Guitarists Eric Cannata and Jacob Tilley demonstrate how offset axes and tone-bending noisemakers provide the band’s sonic bedrock. 

PG was invited to a practice space in Nashville during Young the Giant’s rehearsals for the band’s upcoming Home of the Strange tour. Guitarists Eric Cannata (above right) and Jacob Tilley hang for a long time explaining how custom guitars and a bevy of pedals play into their live sound.

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Diatonic sequences are powerful tools. Here’s how to use them wisely.

Advanced

Beginner

• Understand how to map out the neck in seven positions.
• Learn to combine legato and picking to create long phrases.
• Develop a smooth attack—even at high speeds.

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Knowing how to function in different keys is crucial to improvising in any context. One path to fretboard mastery is learning how to move through positions across the neck. Even something as simple as a three-note-per-string major scale can offer loads of options when it’s time to step up and rip. I’m going to outline seven technical sequences, each one focusing on a position of a diatonic major scale. This should provide a fun workout for the fingers and hopefully inspire a few licks of your own.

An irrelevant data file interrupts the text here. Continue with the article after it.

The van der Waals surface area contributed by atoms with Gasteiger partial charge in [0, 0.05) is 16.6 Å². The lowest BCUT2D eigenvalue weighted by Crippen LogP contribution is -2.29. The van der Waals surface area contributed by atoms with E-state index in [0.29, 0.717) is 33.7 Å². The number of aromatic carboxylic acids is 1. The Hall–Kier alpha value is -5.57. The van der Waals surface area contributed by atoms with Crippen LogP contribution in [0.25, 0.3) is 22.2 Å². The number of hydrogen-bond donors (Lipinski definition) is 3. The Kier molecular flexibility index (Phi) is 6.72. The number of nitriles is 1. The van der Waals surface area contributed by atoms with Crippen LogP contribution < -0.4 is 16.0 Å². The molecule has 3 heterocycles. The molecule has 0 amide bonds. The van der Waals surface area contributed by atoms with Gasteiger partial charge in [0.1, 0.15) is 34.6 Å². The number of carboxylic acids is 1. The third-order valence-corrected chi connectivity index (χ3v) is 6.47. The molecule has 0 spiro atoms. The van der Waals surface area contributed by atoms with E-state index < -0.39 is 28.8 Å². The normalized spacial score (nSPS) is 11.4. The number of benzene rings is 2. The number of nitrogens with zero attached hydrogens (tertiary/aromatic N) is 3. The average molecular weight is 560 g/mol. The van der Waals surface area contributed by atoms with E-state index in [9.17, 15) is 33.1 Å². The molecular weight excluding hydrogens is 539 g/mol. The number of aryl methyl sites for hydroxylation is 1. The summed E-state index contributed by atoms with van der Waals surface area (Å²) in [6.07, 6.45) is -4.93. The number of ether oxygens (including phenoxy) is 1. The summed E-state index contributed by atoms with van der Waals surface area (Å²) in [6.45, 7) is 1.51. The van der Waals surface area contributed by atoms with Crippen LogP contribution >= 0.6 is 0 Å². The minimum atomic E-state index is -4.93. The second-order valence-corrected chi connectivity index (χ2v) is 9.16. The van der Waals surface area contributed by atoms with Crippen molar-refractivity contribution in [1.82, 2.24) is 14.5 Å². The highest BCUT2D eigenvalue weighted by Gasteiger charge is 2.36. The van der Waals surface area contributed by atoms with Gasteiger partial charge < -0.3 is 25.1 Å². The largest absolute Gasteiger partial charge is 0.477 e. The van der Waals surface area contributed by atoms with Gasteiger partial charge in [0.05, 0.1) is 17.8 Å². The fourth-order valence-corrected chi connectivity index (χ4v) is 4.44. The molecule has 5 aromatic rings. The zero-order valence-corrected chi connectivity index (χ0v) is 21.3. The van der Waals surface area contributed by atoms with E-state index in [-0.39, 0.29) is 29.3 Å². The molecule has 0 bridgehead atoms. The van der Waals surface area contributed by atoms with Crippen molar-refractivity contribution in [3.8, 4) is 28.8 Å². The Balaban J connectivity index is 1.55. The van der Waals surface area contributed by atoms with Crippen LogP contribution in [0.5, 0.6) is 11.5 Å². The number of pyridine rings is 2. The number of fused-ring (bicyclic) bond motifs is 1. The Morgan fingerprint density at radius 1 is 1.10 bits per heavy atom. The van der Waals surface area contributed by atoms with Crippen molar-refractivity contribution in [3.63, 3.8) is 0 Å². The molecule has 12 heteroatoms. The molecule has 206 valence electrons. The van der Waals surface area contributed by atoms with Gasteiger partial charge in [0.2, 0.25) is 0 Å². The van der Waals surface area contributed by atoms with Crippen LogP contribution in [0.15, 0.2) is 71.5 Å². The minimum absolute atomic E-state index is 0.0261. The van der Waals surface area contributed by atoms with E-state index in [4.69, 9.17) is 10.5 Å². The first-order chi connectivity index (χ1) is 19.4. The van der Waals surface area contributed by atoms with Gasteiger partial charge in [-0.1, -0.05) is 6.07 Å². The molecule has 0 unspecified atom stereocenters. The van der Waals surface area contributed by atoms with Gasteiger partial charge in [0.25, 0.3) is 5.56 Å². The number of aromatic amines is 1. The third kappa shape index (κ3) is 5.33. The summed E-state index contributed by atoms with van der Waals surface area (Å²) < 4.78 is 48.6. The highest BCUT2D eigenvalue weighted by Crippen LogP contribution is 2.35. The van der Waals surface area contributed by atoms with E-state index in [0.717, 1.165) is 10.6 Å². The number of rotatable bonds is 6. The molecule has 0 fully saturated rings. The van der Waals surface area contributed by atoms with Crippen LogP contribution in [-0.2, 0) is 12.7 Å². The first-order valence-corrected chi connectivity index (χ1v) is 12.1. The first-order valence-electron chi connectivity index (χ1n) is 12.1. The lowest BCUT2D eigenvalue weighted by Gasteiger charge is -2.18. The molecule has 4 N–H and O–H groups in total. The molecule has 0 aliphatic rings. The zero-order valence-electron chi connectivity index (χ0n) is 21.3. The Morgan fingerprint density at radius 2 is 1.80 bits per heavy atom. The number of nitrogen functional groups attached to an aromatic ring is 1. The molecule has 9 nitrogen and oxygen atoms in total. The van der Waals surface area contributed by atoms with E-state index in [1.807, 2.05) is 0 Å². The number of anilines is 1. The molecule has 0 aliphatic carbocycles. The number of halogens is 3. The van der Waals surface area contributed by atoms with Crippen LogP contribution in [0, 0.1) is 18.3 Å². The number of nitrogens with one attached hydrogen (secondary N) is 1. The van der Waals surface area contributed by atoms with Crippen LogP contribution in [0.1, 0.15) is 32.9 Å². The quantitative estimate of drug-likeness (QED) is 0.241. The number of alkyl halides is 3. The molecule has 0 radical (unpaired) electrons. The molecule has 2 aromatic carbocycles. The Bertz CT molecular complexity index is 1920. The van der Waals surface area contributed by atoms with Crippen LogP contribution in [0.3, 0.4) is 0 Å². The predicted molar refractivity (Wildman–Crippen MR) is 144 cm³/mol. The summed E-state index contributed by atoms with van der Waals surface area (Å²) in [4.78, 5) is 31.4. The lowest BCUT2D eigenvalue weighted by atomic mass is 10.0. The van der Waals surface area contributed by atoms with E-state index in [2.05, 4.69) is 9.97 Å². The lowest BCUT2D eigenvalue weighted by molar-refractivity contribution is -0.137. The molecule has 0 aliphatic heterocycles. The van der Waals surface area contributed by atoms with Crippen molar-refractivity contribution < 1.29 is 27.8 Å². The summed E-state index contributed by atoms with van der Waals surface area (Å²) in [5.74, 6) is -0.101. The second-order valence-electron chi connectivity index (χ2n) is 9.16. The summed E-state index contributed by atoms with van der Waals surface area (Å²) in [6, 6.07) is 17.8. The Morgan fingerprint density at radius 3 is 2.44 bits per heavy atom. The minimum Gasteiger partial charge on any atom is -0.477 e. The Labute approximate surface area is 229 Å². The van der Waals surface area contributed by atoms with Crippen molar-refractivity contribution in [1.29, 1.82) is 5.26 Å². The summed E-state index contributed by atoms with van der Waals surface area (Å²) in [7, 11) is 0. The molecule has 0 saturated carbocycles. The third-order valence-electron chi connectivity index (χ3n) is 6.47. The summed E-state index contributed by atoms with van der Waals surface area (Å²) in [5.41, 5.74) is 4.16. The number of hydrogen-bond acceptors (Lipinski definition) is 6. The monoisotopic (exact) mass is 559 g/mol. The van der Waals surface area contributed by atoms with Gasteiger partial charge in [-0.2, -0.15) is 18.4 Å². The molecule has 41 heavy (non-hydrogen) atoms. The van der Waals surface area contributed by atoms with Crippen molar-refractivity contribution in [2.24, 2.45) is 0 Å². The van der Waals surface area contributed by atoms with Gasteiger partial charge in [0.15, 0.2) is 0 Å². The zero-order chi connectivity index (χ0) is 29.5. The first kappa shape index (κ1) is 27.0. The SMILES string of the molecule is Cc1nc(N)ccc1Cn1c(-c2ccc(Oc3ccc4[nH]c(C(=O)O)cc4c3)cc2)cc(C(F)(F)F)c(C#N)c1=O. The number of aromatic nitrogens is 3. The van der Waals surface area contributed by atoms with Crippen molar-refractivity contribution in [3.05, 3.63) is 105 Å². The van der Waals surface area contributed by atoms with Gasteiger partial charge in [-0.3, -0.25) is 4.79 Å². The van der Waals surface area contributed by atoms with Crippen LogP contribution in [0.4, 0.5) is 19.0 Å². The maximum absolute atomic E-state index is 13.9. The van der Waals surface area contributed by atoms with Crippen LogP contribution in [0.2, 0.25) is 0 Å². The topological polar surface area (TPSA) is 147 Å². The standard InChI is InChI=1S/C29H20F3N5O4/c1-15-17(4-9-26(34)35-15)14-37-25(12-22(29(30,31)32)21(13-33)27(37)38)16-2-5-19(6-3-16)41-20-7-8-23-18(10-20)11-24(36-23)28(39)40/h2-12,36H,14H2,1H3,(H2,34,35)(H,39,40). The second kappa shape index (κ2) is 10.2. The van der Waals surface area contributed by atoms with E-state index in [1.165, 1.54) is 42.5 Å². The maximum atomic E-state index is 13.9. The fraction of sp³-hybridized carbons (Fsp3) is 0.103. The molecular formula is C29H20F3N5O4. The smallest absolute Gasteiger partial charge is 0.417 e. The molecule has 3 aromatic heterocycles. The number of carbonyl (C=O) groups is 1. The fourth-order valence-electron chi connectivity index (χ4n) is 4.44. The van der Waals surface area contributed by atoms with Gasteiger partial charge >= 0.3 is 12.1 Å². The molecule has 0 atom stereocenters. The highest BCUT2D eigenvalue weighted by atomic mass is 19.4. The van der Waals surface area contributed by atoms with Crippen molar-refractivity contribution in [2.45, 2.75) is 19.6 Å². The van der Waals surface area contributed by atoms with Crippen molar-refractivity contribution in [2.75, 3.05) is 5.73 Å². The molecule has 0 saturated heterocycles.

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Johnny Winter's Burning Blues by Corey Congilio

Learn to rip like one of the all-time masters of modern electric blues.

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